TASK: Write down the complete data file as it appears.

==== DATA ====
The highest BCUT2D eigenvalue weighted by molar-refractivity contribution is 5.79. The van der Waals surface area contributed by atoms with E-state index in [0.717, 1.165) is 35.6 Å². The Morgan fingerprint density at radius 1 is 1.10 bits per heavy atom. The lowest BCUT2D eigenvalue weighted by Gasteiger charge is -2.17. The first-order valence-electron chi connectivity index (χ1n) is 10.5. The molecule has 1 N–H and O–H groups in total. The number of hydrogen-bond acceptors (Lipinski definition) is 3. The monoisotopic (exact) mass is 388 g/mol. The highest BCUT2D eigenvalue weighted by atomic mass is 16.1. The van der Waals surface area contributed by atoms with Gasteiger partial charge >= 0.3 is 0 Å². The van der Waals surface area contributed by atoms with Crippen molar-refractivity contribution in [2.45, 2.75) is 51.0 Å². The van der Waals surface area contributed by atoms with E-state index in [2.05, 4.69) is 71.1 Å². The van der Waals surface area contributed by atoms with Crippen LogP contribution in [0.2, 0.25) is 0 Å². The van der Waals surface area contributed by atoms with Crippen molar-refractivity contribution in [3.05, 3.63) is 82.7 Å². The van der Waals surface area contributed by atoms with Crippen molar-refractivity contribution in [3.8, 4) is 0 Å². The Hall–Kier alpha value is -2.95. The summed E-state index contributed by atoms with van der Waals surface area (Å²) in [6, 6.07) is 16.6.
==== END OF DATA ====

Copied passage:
The highest BCUT2D eigenvalue weighted by molar-refractivity contribution is 5.79. The van der Waals surface area contributed by atoms with E-state index in [0.717, 1.165) is 35.6 Å². The Morgan fingerprint density at radius 1 is 1.10 bits per heavy atom. The lowest BCUT2D eigenvalue weighted by Gasteiger charge is -2.17. The first-order valence-electron chi connectivity index (χ1n) is 10.5. The molecule has 1 N–H and O–H groups in total. The number of hydrogen-bond acceptors (Lipinski definition) is 3. The monoisotopic (exact) mass is 388 g/mol. The highest BCUT2D eigenvalue weighted by atomic mass is 16.1. The van der Waals surface area contributed by atoms with Gasteiger partial charge >= 0.3 is 0 Å². The van der Waals surface area contributed by atoms with Crippen molar-refractivity contribution in [2.45, 2.75) is 51.0 Å². The van der Waals surface area contributed by atoms with E-state index in [2.05, 4.69) is 71.1 Å². The van der Waals surface area contributed by atoms with Crippen LogP contribution in [0.2, 0.25) is 0 Å². The van der Waals surface area contributed by atoms with Crippen molar-refractivity contribution in [3.05, 3.63) is 82.7 Å². The van der Waals surface area contributed by atoms with Crippen molar-refractivity contribution in [3.8, 4) is 0 Å². The Hall–Kier alpha value is -2.95. The summed E-state index contributed by atoms with van der Waals surface area (Å²) in [6, 6.07) is 16.6.